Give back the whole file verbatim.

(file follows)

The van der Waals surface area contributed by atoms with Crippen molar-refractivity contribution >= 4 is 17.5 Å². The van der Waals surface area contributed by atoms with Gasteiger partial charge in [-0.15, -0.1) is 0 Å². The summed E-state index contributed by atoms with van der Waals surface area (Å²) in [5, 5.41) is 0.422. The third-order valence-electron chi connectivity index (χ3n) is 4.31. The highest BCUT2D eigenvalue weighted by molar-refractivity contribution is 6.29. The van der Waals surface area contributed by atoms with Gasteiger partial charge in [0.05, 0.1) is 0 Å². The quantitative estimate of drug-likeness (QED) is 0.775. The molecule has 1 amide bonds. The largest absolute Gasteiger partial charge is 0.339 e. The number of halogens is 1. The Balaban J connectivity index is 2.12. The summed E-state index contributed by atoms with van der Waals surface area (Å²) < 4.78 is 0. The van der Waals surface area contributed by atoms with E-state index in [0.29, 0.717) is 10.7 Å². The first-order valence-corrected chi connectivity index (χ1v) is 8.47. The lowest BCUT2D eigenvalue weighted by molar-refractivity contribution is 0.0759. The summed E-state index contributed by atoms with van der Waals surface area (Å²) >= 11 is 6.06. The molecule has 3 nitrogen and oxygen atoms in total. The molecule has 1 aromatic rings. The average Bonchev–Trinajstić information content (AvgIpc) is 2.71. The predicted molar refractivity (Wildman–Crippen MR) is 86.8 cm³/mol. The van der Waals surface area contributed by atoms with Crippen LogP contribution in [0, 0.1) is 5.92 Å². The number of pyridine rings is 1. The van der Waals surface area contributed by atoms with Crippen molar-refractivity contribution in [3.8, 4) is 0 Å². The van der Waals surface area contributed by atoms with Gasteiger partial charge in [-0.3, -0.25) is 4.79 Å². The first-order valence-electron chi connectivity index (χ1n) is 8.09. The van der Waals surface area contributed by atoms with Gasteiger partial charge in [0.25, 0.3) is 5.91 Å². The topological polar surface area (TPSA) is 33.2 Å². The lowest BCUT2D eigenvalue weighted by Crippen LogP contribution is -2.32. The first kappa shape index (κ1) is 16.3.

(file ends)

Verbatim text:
The van der Waals surface area contributed by atoms with Crippen molar-refractivity contribution >= 4 is 17.5 Å². The van der Waals surface area contributed by atoms with Gasteiger partial charge in [-0.15, -0.1) is 0 Å². The summed E-state index contributed by atoms with van der Waals surface area (Å²) in [5, 5.41) is 0.422. The third-order valence-electron chi connectivity index (χ3n) is 4.31. The highest BCUT2D eigenvalue weighted by molar-refractivity contribution is 6.29. The van der Waals surface area contributed by atoms with Gasteiger partial charge in [0.05, 0.1) is 0 Å². The quantitative estimate of drug-likeness (QED) is 0.775. The molecule has 1 amide bonds. The largest absolute Gasteiger partial charge is 0.339 e. The number of halogens is 1. The Balaban J connectivity index is 2.12. The summed E-state index contributed by atoms with van der Waals surface area (Å²) < 4.78 is 0. The van der Waals surface area contributed by atoms with E-state index in [0.29, 0.717) is 10.7 Å². The first-order valence-corrected chi connectivity index (χ1v) is 8.47. The lowest BCUT2D eigenvalue weighted by molar-refractivity contribution is 0.0759. The summed E-state index contributed by atoms with van der Waals surface area (Å²) >= 11 is 6.06. The molecule has 3 nitrogen and oxygen atoms in total. The molecule has 1 aromatic rings. The average Bonchev–Trinajstić information content (AvgIpc) is 2.71. The predicted molar refractivity (Wildman–Crippen MR) is 86.8 cm³/mol. The van der Waals surface area contributed by atoms with Crippen LogP contribution in [0, 0.1) is 5.92 Å². The number of pyridine rings is 1. The van der Waals surface area contributed by atoms with Crippen molar-refractivity contribution in [3.8, 4) is 0 Å². The van der Waals surface area contributed by atoms with Gasteiger partial charge in [-0.3, -0.25) is 4.79 Å². The first-order valence-electron chi connectivity index (χ1n) is 8.09. The van der Waals surface area contributed by atoms with Gasteiger partial charge in [0.25, 0.3) is 5.91 Å². The topological polar surface area (TPSA) is 33.2 Å². The lowest BCUT2D eigenvalue weighted by Crippen LogP contribution is -2.32. The first kappa shape index (κ1) is 16.3.